The Green Man in Camelot

A review of Simon Armitage’s new translation of the larger–and stranger–than-life Middle English poem, “Sir Gawain and the Green Knight.”

By Edward Hirsh
Poetry Foundation Media Services

Sir Gawain and the Green Knight A New Verse Translation. By Simon Armitage. $25.95, W. W. Norton & Company; 12.99, Faber & Faber.

“Sir Gawain and the Green Knight” is one of the eerie, exuberant joys of Middle English poetry. The poem was created in the latter part of the 14th century by an unknown author who probably hailed from the West Midlands of England. He knew the spoken dialect of the rugged country between north Staffordshire and south Lancashire.

The geography of the poem puts it a world away from cosmopolitan London. The sole surviving copy of the manuscript, now kept securely in the British Library, was recorded by a scribe and bound up with three other poems probably by the same creator (“Pearl,” “Patience” and “Cleanness”). Thus the author is generally known as the Gawain or Pearl poet. He was a contemporary of Chaucer and a master of our mongrel English tongue.

“Sir Gawain and the Green Knight” is a medieval romance (it inherits a body of Arthurian legends that had circulated in England for a couple of centuries) but also an outlandish ghost story, a gripping morality tale and a weird thriller. It is a sexual teaser that keeps you on the edge of your seat. It’s easy to imagine huddling around the fire to listen to it. You can tear through it in a night or two–I couldn’t put down Simon Armitage’s compulsively readable new verse translation–and linger over it for years.

“Sir Gawain and the Green Knight” is one of the founding narratives of English literature. The storyteller nods to the “Aeneid,” thus invoking his epic lineage, and then settles down to tell his tale, which begins in the court of King Arthur, “most regal of rulers in the royal line.” It is Christmas-time at Camelot, and the chivalrous Knights of the Round Table are carrying on and carousing when suddenly an enormous stranger appears, a hulking interloper, “a most massive man, the mightiest of mortals.” The astonishing stranger is green from head to foot, a kind of emanation from nature. Even his horse is “a steed of pure green stock.” The Green Knight, “otherworldly, yet flesh/and bone,” presents a startling challenge: he will endure one blow without offering resistance, but whoever deals it must promise to receive a reciprocal blow in a year and a day. Sir Gawain, nephew of King Arthur, rises to the challenge and beheads the stranger in one stunning strike. Then the Knight stands, picks up his head, and reminds Gawain to meet him at the appointed time.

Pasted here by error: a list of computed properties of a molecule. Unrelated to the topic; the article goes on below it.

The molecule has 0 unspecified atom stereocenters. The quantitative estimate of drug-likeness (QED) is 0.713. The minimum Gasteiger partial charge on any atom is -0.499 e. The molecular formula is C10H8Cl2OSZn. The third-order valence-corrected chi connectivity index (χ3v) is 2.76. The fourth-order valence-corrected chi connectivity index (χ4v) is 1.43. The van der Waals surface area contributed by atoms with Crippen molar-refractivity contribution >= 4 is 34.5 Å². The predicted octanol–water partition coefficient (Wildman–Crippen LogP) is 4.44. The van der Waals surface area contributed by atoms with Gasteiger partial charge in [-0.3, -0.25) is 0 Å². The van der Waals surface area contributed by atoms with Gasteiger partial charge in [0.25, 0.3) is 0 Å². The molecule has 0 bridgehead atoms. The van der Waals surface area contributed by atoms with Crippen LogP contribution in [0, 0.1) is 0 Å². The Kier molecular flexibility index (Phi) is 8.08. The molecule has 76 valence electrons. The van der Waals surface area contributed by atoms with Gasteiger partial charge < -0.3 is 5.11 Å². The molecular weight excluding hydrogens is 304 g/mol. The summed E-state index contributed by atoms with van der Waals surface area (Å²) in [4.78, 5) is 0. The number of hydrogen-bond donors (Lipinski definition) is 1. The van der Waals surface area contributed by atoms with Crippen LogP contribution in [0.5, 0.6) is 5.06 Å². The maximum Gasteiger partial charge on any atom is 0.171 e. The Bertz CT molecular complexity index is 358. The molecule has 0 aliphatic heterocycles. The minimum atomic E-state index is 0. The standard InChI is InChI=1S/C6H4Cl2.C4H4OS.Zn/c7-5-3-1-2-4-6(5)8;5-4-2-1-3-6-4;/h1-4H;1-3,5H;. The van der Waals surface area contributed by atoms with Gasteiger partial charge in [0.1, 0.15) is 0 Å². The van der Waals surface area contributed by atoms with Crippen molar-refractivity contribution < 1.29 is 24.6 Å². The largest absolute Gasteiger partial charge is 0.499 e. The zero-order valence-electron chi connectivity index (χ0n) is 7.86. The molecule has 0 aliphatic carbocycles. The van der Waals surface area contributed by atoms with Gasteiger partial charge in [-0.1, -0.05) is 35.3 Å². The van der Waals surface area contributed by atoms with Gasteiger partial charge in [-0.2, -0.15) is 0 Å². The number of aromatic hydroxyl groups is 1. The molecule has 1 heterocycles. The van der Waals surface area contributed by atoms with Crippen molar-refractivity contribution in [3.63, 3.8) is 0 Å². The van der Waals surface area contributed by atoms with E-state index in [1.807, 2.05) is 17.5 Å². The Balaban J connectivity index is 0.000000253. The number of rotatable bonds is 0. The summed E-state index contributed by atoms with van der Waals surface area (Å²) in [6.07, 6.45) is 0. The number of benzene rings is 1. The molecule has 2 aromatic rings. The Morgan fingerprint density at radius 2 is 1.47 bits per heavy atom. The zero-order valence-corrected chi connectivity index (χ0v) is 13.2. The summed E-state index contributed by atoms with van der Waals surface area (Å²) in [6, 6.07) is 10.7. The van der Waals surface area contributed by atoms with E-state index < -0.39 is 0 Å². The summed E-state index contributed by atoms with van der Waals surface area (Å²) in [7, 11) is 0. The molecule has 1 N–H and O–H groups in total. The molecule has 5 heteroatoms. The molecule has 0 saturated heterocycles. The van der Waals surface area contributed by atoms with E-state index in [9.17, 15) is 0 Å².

Thereafter Gawain, a bewildered southern innocent (he tells Arthur he is “weakest of your warriors and feeblest of wit”), honors his pledge to seek the Green Knight out and journeys into harsh northern terrain. A year of adventures ensues–an adulterous seduction, a series of graphically violent hunts, a meeting with the Green Knight in a green chapel–that constitutes the moral test and vision of the poem.

Alliteration, the audible repetition of consonant sounds at the beginning of words or within words, is part of the sound stratum of poetry. Its heavy percussive use in “Sir Gawain and the Green Knight” brings the poem close to oral poetry.

Listen to the letter “v” in this line about the Green Knight – “And alle his vesture verayly was clene verdure” – which Armitage gleefully translates as “In all vestments he revealed himself veritably verdant!” Or consider the letter “g” in this comparable line – “Thou wyl grant me godly the gomen that I ask / bi ryght” – which Armitage renders as “you’ll gracefully grant me this game which I ask for/by right.” The repetitive consonants tie the stressed syllables together (grant, godly, gomen) and urge the interaction of the words upon us.

Armitage, an English poet from West Yorkshire, clearly feels a special kinship with the Gawain poet. He captures his dialect and his landscape and takes great pains to render the tale’s alliterative texture and drive. Indeed, Armitage calls alliteration “the warp and weft of the poem.” His vernacular translation isn’t literal–sometimes he alliterates different letters, sometimes he foreshortens the number of alliterations in a line, sometimes he changes lines altogether and so forth–but his imitation is rich and various and recreates the gnarled verbal texture of the Middle English original, which is presented in a parallel text.

Simon Armitage has given us an energetic, free-flowing, high-spirited version. He reminds us that “Sir Gawain and the Green Knight” still wields an uncanny power after 600 years. We’re fortunate that “our coffers have been crammed/with stories such as these.”

Edward Hirsch is president of the John Simon Guggenheim Foundation, and his latest book is Special Orders.

© 2007 by Edward Hirsch. All rights reserved.

Distributed by the Poetry Foundation at


~ by ericedits on July 9, 2008.

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